This summer the International Examiner published the annual Pacific Reader which includes a Literary Supplement of APIA book reviews.
What the hell is APIA?
You know you're an outsider when you have to look up the meaning of an acronym. Yes, I did. So much for having been the IE's Arts writer from 2004 - 2006 and so much for having interviewed Asian American authors and written reviews of their books. My excuse? I'm a white Western woman who hails from the Netherlands, an ESL writer and reader.
What the hell is ESL, I hear my Dutch friends think (yes, you, I'll give the answer at the bottom of this post).
The heading APIA Literature that Influenced Me made me think about the effect the books I've read and reviewed for the International Examiner and the Pacific Reader had on me.
Here are a few of the titles:
- Looking Like the Enemy : My Story of Imprisonment in Japanese-American Internment camps by Mary Gruenwald.
- As a Dutch national I have friends who lived in Indonesia at the onset of WWII. Fathers were hauled away, mothers and children imprisoned in camps by Japanese soldiers.
My Dutch - Japanese American friend Giotta Tajiri wondered about the attitude of Dutch people toward "the Japanese". That her father Shinkichi had fought with the American 442nd Regimental Combat Team against Nazis in Europe came as a total surprise to me at the time. I was quite surprised to learn that Shinkichi's family was imprisoned by fellow American citizens, while other Dutch friends of mine were tortured (their relatives killed) by Japanese soldiers in Indonesia. Gruenwald's book only added to my understanding how important it is to read widely, because the title says it all, and yet may come as a surprise.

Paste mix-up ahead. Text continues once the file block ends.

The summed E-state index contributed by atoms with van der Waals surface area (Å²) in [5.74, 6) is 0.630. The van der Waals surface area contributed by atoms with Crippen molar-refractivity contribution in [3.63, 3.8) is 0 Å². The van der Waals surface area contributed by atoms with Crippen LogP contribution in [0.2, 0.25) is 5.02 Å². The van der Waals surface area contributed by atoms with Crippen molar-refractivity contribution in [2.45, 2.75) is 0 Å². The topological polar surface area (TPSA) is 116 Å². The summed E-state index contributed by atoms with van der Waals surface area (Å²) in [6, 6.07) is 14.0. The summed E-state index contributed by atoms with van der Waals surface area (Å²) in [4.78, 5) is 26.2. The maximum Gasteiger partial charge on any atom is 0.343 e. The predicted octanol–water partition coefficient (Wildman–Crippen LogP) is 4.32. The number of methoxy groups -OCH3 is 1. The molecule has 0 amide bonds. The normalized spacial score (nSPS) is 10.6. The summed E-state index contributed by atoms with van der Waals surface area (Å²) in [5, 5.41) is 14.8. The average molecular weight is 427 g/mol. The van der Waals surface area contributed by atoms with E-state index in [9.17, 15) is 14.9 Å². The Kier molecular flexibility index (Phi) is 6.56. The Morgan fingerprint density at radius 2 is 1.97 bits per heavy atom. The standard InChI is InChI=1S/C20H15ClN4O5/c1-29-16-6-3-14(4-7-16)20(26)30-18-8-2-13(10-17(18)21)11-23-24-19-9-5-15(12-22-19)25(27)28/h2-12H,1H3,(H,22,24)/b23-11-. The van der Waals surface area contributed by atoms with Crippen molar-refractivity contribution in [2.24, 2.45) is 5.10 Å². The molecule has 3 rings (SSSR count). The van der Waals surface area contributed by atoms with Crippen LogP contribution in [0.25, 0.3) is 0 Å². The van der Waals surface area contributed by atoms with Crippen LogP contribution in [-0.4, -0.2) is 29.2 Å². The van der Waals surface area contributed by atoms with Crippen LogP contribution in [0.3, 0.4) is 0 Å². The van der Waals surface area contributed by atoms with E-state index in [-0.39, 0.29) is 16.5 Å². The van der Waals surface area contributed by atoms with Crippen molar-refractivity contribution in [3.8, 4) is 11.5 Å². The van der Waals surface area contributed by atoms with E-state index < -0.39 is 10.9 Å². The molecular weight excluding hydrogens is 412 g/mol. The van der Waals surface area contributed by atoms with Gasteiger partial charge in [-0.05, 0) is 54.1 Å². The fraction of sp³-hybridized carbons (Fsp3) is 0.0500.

As an English as a Second Language Reader I gain tremendous understanding of American culture by reading across the border, by taking in stories written by immigrants and expats, by foreigners and nationals. Reading is fundamental, reading is powerful, reading is a must.